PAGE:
The domestic manufacturing industry is the source of a modern-day fairytale. It has gone through quite a transformation since being moved largely offshore in 2008. Current trend-watchers are referring to it as a Cinderella story. Looking at the evidence in front of you, it would be hard to disprove their claim.
So why was this staple of the land of opportunity outsourced in the first place? Let’s find out.
A Brief History of the Fatal Flaws found in Manufacturing
When analysts talk about the “downfall of American manufacturing,” they use words like: import versus export, inflation, lean labor-management, production costs, and quality. The interesting thing is these words aren’t used in the ways you might expect.
In 2008, giants in international manufacturing could be found in countries like China and India. Domestic companies were drawn to international waters for self-authored, nondescript reasons. At the foundation of these arguments is cost. In reality, it all came down to cost. Frankly, these countries offered cheaper labor that offset the cost of transportation and shipping. However, these fair-weather companies were about to learn a hard-wrought lesson: cheaper isn’t always better.
Fast forward almost seven years and the manufacturing picture has fully developed to reveal an entirely different economic landscape. What changed? For starters, inflation in offshore locales has hit the highest levels on record. Add to that the increases in transport costs and reports of continually defective products, and you have a recipe for mass exodus. That’s exactly what’s happened.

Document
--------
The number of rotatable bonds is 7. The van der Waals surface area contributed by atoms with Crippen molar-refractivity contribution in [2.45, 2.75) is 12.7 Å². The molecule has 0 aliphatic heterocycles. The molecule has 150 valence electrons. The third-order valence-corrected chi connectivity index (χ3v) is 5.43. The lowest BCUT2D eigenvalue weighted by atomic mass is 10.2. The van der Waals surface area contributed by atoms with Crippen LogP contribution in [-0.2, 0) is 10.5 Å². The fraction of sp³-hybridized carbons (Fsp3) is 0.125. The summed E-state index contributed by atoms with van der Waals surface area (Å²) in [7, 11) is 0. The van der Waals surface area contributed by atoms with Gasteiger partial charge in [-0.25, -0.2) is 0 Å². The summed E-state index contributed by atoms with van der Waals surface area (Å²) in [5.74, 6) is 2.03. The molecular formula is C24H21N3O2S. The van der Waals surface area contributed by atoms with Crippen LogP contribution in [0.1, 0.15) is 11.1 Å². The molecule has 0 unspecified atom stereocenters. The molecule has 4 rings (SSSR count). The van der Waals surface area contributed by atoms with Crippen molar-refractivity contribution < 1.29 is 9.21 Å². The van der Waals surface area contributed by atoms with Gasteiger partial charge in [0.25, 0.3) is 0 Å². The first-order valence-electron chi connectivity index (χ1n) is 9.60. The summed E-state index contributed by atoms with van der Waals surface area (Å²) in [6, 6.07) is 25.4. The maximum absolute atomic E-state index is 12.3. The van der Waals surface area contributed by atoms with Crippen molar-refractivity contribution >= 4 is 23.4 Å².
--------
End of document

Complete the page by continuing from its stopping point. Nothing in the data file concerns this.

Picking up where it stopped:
Earlier this year, at least 20% of the offshore manufacturing industry has returned to its American roots. While this is good news for our economy and employment prospects, it does raise a few concerns about the sustainability of these prodigal companies.
Survival of the Fittest: Investing in Strategies that Salvage and Sustain
The return of domestic manufacturing is a welcome sight to a struggling workforce, but it is a workforce under construction. The offshore relocations hit the industry hard. In less than a decade, the well-trained, career-minded manufacturing workforce is nearly extinct. To succeed here today, you have to cover the cost of training new, freshly educated recruits.
Retraining isn’t the only problem. Manufacturers that once flourished through an abundance of surplus inventory must learn to do more with less. Lean labor-management is how experts recommend these companies hit the reset button. Only produce and ship products that fill a demand. Keep on-site inventory minimal.
At Advance Funds Network (AFN), we understand that starting over with unconventional strategies means you’ll probably need unconventional funding. An unsecured small business loan has helped the manufacturing migration go smoother. You can draft all the strategies you want, but an unsecured small business loan gives you the ability to decide where you want the money to go and have the money it takes to get there.
AFN can help your business, just like we’ve helped so many others. Contact us today to find out if an unsecured small business loan is right for you.